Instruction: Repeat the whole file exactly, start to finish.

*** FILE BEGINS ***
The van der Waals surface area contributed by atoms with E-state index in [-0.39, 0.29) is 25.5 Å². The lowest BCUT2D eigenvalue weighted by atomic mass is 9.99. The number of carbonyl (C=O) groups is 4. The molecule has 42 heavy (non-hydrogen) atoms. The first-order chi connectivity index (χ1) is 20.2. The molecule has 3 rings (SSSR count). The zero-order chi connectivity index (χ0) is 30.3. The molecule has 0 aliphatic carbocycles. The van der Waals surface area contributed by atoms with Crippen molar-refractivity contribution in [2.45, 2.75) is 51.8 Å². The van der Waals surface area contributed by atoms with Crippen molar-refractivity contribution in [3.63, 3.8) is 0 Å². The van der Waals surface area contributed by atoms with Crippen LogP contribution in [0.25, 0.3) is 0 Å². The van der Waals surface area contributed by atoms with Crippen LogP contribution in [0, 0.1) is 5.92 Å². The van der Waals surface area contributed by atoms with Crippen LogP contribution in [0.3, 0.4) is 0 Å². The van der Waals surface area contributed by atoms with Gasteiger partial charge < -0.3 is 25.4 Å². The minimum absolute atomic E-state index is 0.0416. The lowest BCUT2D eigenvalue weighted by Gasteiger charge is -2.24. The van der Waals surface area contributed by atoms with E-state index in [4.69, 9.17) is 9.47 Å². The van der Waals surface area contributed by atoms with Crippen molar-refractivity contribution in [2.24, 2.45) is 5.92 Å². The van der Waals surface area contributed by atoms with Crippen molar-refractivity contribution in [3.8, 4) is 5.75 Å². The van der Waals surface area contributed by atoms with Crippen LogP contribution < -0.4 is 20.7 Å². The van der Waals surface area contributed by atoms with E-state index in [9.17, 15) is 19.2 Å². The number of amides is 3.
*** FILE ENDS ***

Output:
The van der Waals surface area contributed by atoms with E-state index in [-0.39, 0.29) is 25.5 Å². The lowest BCUT2D eigenvalue weighted by atomic mass is 9.99. The number of carbonyl (C=O) groups is 4. The molecule has 42 heavy (non-hydrogen) atoms. The first-order chi connectivity index (χ1) is 20.2. The molecule has 3 rings (SSSR count). The zero-order chi connectivity index (χ0) is 30.3. The molecule has 0 aliphatic carbocycles. The van der Waals surface area contributed by atoms with Crippen molar-refractivity contribution in [2.45, 2.75) is 51.8 Å². The van der Waals surface area contributed by atoms with Crippen molar-refractivity contribution in [3.63, 3.8) is 0 Å². The van der Waals surface area contributed by atoms with Crippen LogP contribution in [0.25, 0.3) is 0 Å². The van der Waals surface area contributed by atoms with Crippen LogP contribution in [0, 0.1) is 5.92 Å². The van der Waals surface area contributed by atoms with Crippen LogP contribution in [0.3, 0.4) is 0 Å². The van der Waals surface area contributed by atoms with Gasteiger partial charge < -0.3 is 25.4 Å². The minimum absolute atomic E-state index is 0.0416. The lowest BCUT2D eigenvalue weighted by Gasteiger charge is -2.24. The van der Waals surface area contributed by atoms with E-state index in [4.69, 9.17) is 9.47 Å². The van der Waals surface area contributed by atoms with Crippen molar-refractivity contribution in [2.24, 2.45) is 5.92 Å². The van der Waals surface area contributed by atoms with Crippen molar-refractivity contribution in [3.8, 4) is 5.75 Å². The van der Waals surface area contributed by atoms with Crippen LogP contribution < -0.4 is 20.7 Å². The van der Waals surface area contributed by atoms with E-state index in [9.17, 15) is 19.2 Å². The number of amides is 3.